So you’ve got an idea and you’re thinking of pursuing EU funding?

Firstly, ask yourself a series of questions in order to work out if this is an option worth considering:

  • Am I looking for funding or looking for funding to carry out a particular activity? The latter approach will enable you to better focus your efforts in accordance with the realities off the situation.
  • Is my idea very localised? Has this type of thing obviously been done before? Could the LEADER programme provide assistance?
  • If not, could my ERDF-supported Regional Investment Programme or the national ESF Programme for Employment, Inclusion & Learning provide an option?
  • If not, what about European Commission’s various competitive programmes? Are you ready to consider their general requirements such as the emphasis on soft measures and a project of activities devised and delivered by a transnational partnership? Do you have one particular programme in mind already?

General questions for Competitive Programme bids:

  • Why would the EU have an interest in the issue being addressed? Can you identify a particular reason (other than the obvious pursuit of funding) to address this using EU resources? Is there a compelling case to link your ambitions with those of the EU/an EU funding programme?
  • Does the planned intervention solve an obvious problem which is relatable beyond the local situation to other circumstances (transfer of experience)?
  • Will the outcomes contribute something promising towards improvement in one or more of the following areas in real life:
    • Job creation?
    • Skill levels?
    • Lower energy consumption?
    • Overcome poverty?
    • Create knowledge?
  • Is the specific approach ground-breaking in some way?
  • Do you know what results can (realistically) be expected from this?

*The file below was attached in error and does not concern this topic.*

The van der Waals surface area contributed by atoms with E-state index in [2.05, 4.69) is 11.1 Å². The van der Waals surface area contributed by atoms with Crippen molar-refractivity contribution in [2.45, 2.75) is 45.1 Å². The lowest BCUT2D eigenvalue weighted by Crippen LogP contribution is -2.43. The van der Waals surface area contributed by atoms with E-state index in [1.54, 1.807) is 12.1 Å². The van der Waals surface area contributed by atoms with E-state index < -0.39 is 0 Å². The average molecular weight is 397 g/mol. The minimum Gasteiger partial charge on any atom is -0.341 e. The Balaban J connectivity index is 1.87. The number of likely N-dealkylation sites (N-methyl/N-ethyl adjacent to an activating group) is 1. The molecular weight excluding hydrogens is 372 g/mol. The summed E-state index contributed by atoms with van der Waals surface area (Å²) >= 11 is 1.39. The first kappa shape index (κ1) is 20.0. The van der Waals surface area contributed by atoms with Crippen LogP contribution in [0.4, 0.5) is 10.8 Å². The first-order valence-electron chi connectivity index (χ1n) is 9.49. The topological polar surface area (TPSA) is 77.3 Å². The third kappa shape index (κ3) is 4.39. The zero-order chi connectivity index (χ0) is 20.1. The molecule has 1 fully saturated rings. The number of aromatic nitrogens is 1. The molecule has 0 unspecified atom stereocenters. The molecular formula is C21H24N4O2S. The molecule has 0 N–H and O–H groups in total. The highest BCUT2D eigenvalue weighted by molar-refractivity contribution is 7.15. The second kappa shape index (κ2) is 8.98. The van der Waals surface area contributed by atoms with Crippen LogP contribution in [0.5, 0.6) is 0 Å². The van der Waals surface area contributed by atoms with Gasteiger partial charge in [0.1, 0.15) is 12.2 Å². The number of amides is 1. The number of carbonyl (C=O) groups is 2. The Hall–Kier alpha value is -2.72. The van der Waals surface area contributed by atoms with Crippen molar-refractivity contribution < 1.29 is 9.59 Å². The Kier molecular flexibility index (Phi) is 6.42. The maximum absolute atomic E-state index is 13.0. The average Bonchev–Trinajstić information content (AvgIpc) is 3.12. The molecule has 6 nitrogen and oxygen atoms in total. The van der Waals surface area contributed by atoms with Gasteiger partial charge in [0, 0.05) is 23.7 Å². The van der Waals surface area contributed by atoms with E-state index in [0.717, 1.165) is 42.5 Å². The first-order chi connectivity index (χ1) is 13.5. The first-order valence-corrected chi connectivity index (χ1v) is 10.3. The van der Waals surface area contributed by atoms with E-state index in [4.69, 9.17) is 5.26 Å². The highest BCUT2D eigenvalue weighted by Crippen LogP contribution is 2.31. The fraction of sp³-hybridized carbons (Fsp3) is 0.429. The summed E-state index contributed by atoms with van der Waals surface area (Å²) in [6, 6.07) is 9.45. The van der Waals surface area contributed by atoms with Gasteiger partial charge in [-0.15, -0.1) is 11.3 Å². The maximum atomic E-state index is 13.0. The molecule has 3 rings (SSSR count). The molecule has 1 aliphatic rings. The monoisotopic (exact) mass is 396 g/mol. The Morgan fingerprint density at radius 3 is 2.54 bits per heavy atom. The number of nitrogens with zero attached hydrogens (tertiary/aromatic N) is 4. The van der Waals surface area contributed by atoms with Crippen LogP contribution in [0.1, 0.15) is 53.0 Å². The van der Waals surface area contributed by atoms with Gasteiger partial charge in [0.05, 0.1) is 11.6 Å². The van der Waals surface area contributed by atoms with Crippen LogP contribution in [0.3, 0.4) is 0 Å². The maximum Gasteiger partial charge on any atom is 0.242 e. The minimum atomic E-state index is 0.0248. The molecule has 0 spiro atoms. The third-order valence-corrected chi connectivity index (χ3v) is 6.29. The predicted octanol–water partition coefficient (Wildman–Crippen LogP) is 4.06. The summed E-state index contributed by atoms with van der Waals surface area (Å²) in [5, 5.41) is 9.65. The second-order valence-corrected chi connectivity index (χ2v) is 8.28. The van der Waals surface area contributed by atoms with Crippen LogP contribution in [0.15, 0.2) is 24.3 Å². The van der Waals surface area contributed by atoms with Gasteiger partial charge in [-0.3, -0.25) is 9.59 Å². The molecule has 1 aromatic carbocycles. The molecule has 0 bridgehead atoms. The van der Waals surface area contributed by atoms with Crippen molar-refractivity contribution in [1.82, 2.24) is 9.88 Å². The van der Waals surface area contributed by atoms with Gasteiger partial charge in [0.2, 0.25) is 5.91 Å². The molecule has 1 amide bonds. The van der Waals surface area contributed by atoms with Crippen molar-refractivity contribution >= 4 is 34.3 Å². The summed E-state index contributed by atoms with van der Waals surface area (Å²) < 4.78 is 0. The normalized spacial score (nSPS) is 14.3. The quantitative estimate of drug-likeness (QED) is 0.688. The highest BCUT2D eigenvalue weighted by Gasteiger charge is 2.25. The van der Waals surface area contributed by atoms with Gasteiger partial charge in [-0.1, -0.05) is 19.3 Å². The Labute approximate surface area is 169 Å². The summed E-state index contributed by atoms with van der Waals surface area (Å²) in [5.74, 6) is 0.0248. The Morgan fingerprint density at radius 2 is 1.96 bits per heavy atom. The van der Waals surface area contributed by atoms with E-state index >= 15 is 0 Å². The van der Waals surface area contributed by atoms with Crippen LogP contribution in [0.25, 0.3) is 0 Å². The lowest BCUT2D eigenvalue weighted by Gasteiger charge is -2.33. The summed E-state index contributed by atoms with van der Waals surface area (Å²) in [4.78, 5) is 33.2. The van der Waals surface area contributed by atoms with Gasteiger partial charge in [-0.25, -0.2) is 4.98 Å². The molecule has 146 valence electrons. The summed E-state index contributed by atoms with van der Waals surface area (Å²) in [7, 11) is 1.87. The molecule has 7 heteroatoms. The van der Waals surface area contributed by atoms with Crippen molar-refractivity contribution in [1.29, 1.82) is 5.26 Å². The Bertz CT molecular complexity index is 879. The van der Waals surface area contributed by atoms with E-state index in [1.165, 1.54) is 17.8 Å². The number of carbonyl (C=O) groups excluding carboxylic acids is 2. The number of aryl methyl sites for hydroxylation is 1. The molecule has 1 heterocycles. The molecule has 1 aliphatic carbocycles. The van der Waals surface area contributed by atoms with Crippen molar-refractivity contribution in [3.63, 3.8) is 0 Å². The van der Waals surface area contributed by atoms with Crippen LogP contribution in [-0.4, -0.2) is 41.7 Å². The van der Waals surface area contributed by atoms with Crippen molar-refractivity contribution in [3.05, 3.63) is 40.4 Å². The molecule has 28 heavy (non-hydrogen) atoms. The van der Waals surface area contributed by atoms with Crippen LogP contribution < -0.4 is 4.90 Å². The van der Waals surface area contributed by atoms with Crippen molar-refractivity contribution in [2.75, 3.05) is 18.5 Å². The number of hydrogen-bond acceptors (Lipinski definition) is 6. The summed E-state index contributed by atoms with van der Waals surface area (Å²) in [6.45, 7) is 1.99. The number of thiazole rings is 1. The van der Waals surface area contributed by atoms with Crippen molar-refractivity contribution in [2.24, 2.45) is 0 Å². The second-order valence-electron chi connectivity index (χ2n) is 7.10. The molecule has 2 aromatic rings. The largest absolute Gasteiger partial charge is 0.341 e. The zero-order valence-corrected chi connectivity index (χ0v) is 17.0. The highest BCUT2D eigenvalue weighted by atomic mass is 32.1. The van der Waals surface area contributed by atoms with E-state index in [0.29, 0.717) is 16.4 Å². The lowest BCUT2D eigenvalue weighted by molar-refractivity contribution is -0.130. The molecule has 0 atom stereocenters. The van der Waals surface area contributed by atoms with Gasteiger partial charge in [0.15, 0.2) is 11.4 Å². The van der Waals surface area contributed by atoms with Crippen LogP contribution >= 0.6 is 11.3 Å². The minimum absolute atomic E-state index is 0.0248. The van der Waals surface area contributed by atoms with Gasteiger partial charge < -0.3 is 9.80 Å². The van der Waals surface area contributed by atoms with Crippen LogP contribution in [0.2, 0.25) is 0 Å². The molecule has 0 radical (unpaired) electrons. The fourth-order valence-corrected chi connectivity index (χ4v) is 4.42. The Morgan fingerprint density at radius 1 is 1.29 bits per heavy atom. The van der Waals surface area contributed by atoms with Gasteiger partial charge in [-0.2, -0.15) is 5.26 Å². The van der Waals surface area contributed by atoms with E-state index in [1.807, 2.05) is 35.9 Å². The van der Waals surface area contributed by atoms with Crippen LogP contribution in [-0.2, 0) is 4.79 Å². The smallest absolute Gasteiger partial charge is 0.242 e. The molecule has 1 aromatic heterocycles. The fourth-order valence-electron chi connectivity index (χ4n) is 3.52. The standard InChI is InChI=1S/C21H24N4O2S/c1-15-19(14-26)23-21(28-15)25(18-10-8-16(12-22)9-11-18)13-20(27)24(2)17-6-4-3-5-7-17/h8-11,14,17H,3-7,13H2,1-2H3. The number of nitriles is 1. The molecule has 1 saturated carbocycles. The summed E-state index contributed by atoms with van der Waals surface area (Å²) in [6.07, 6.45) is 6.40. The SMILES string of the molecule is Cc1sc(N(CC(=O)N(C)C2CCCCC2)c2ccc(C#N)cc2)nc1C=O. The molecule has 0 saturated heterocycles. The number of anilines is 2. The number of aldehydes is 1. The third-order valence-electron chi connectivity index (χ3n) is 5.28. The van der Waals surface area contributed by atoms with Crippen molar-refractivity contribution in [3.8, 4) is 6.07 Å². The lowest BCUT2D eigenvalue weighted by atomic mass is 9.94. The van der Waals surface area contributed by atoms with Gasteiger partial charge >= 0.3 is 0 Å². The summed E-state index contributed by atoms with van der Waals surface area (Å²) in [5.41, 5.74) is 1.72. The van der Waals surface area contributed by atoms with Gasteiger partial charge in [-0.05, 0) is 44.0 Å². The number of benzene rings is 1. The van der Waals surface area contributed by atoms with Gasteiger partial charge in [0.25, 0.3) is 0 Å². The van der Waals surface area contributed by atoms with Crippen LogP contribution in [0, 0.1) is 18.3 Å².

• Can the benefits be measured (from the starting point/baseline)?
  • What use will they be put to in the longer-term after the funding ends…what are the possible next steps in making this a worthwhile exercise (influence national policy etc.)?
  • Can you encapsulate in your application how the project will deliver benefits beyond the purely financial?

Financial questions for Competitive Programme bids:

Is the grant sought as a means to an end – the extra means to deliver worthwhile improvement or otherwise unlikely activities – or as an end in itself?

  • Is the value-for-money case persuasive?
  • Are there guaranteed in-house/available resources (including to deploy existing overheads, if permitted) to ”match” the EU grant? This is to ensure proper ‘’buy-in’’ and prevent waste.
  • Will it be possible to leverage additional funding to deepen/widen activities?

Project Management questions for Competitive Programme bids:

  • Do you have specific and measurable objectives in mind to be delivered through identified actions within a set timeframe?
  • What level of commitment will be required (budget, time etc.);
  • Can your current ambitions be adapted to fit a (joint) EU project structure? This may entail slotting local ambitions into a wider transnational project or breaking a bigger ambition up into more focussed parts, some of which can be applied to the project?
  • Who will act as the formal local project partner? Does your organisation have the capacity and expertise to handle the (considerable) administrative work involved?
  • Will each partner have a relevant contribution to make? Does it all fit together coherently?
  • Is it clear who the local stakeholders will be and how they’ll be properly involved?
  • What is the timetable on your side? How quickly is the funding needed – bearing in mind that each fund has its own timetable and payment is subject to activity and reporting commitments? How far ahead are you planning?